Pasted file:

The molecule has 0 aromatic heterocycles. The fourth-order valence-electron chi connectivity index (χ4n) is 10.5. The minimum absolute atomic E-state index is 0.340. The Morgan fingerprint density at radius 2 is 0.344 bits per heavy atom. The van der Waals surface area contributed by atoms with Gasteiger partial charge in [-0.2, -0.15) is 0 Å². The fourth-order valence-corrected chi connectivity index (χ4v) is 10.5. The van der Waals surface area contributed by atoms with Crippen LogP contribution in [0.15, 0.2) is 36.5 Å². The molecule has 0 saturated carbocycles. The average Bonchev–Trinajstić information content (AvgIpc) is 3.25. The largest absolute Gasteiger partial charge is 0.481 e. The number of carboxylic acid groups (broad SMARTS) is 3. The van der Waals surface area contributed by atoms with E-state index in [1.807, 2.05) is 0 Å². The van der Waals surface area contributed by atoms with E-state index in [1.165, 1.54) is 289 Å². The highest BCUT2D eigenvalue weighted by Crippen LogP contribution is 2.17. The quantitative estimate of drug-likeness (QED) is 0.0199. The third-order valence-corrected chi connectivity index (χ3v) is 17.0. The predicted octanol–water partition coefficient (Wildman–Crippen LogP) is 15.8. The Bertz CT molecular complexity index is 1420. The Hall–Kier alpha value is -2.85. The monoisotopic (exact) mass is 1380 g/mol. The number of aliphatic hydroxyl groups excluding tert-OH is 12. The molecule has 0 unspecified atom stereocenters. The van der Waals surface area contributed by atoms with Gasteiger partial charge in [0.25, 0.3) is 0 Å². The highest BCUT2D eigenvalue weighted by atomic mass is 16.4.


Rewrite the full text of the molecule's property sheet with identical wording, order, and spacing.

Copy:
The molecule has 0 aromatic heterocycles. The fourth-order valence-electron chi connectivity index (χ4n) is 10.5. The minimum absolute atomic E-state index is 0.340. The Morgan fingerprint density at radius 2 is 0.344 bits per heavy atom. The van der Waals surface area contributed by atoms with Gasteiger partial charge in [-0.2, -0.15) is 0 Å². The fourth-order valence-corrected chi connectivity index (χ4v) is 10.5. The van der Waals surface area contributed by atoms with Crippen LogP contribution in [0.15, 0.2) is 36.5 Å². The molecule has 0 saturated carbocycles. The average Bonchev–Trinajstić information content (AvgIpc) is 3.25. The largest absolute Gasteiger partial charge is 0.481 e. The number of carboxylic acid groups (broad SMARTS) is 3. The van der Waals surface area contributed by atoms with E-state index in [1.807, 2.05) is 0 Å². The van der Waals surface area contributed by atoms with E-state index in [1.165, 1.54) is 289 Å². The highest BCUT2D eigenvalue weighted by Crippen LogP contribution is 2.17. The quantitative estimate of drug-likeness (QED) is 0.0199. The third-order valence-corrected chi connectivity index (χ3v) is 17.0. The predicted octanol–water partition coefficient (Wildman–Crippen LogP) is 15.8. The Bertz CT molecular complexity index is 1420. The Hall–Kier alpha value is -2.85. The monoisotopic (exact) mass is 1380 g/mol. The number of aliphatic hydroxyl groups excluding tert-OH is 12. The molecule has 0 unspecified atom stereocenters. The van der Waals surface area contributed by atoms with Gasteiger partial charge in [0.25, 0.3) is 0 Å². The highest BCUT2D eigenvalue weighted by atomic mass is 16.4.